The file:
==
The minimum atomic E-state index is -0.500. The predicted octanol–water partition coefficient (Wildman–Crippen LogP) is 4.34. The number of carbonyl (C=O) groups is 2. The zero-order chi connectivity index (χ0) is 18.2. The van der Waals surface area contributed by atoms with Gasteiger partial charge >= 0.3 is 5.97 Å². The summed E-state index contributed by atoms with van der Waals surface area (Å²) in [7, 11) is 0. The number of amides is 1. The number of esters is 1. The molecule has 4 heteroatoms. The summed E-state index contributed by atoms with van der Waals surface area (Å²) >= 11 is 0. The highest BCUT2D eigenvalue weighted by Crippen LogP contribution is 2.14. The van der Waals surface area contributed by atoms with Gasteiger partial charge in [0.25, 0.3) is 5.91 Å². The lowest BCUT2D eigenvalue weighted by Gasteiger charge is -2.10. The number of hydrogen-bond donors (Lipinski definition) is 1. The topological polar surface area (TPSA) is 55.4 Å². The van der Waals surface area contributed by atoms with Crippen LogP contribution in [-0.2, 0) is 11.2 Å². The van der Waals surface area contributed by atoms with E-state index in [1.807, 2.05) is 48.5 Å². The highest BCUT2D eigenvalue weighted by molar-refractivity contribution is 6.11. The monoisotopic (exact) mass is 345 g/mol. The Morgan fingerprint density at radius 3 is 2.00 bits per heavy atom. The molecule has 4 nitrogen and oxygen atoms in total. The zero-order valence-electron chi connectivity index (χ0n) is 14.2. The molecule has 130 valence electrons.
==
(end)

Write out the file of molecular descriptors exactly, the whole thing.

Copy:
The minimum atomic E-state index is -0.500. The predicted octanol–water partition coefficient (Wildman–Crippen LogP) is 4.34. The number of carbonyl (C=O) groups is 2. The zero-order chi connectivity index (χ0) is 18.2. The van der Waals surface area contributed by atoms with Gasteiger partial charge >= 0.3 is 5.97 Å². The summed E-state index contributed by atoms with van der Waals surface area (Å²) in [7, 11) is 0. The number of amides is 1. The number of esters is 1. The molecule has 4 heteroatoms. The summed E-state index contributed by atoms with van der Waals surface area (Å²) >= 11 is 0. The highest BCUT2D eigenvalue weighted by Crippen LogP contribution is 2.14. The van der Waals surface area contributed by atoms with Gasteiger partial charge in [0.25, 0.3) is 5.91 Å². The lowest BCUT2D eigenvalue weighted by Gasteiger charge is -2.10. The number of hydrogen-bond donors (Lipinski definition) is 1. The topological polar surface area (TPSA) is 55.4 Å². The van der Waals surface area contributed by atoms with Crippen LogP contribution in [-0.2, 0) is 11.2 Å². The van der Waals surface area contributed by atoms with E-state index in [1.807, 2.05) is 48.5 Å². The highest BCUT2D eigenvalue weighted by molar-refractivity contribution is 6.11. The monoisotopic (exact) mass is 345 g/mol. The Morgan fingerprint density at radius 3 is 2.00 bits per heavy atom. The molecule has 4 nitrogen and oxygen atoms in total. The zero-order valence-electron chi connectivity index (χ0n) is 14.2. The molecule has 130 valence electrons.